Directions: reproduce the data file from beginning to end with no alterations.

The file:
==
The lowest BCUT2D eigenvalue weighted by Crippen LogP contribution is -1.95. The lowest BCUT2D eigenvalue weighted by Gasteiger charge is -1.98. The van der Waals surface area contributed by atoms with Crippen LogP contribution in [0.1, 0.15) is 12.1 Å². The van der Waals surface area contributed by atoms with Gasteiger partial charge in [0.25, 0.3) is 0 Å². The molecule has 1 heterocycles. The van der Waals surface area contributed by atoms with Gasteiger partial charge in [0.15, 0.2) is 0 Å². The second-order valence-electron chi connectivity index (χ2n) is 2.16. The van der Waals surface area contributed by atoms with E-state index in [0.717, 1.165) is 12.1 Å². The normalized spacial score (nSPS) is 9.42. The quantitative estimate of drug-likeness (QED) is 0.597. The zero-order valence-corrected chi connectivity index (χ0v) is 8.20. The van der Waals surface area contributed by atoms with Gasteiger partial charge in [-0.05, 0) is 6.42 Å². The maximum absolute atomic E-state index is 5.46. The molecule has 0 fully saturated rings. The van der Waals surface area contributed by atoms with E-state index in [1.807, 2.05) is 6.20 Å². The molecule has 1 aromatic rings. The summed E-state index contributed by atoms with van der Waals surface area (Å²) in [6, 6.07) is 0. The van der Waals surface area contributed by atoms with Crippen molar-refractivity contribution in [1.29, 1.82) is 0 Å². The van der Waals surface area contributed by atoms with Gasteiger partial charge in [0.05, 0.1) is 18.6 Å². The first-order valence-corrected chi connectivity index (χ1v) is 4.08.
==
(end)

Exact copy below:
The lowest BCUT2D eigenvalue weighted by Crippen LogP contribution is -1.95. The lowest BCUT2D eigenvalue weighted by Gasteiger charge is -1.98. The van der Waals surface area contributed by atoms with Crippen LogP contribution in [0.1, 0.15) is 12.1 Å². The van der Waals surface area contributed by atoms with Gasteiger partial charge in [0.25, 0.3) is 0 Å². The molecule has 1 heterocycles. The van der Waals surface area contributed by atoms with Gasteiger partial charge in [0.15, 0.2) is 0 Å². The second-order valence-electron chi connectivity index (χ2n) is 2.16. The van der Waals surface area contributed by atoms with E-state index in [0.717, 1.165) is 12.1 Å². The normalized spacial score (nSPS) is 9.42. The quantitative estimate of drug-likeness (QED) is 0.597. The zero-order valence-corrected chi connectivity index (χ0v) is 8.20. The van der Waals surface area contributed by atoms with Gasteiger partial charge in [-0.05, 0) is 6.42 Å². The maximum absolute atomic E-state index is 5.46. The molecule has 0 fully saturated rings. The van der Waals surface area contributed by atoms with E-state index in [1.807, 2.05) is 6.20 Å². The molecule has 1 aromatic rings. The summed E-state index contributed by atoms with van der Waals surface area (Å²) in [6, 6.07) is 0. The van der Waals surface area contributed by atoms with Crippen molar-refractivity contribution in [1.29, 1.82) is 0 Å². The van der Waals surface area contributed by atoms with Gasteiger partial charge in [0.05, 0.1) is 18.6 Å². The first-order valence-corrected chi connectivity index (χ1v) is 4.08.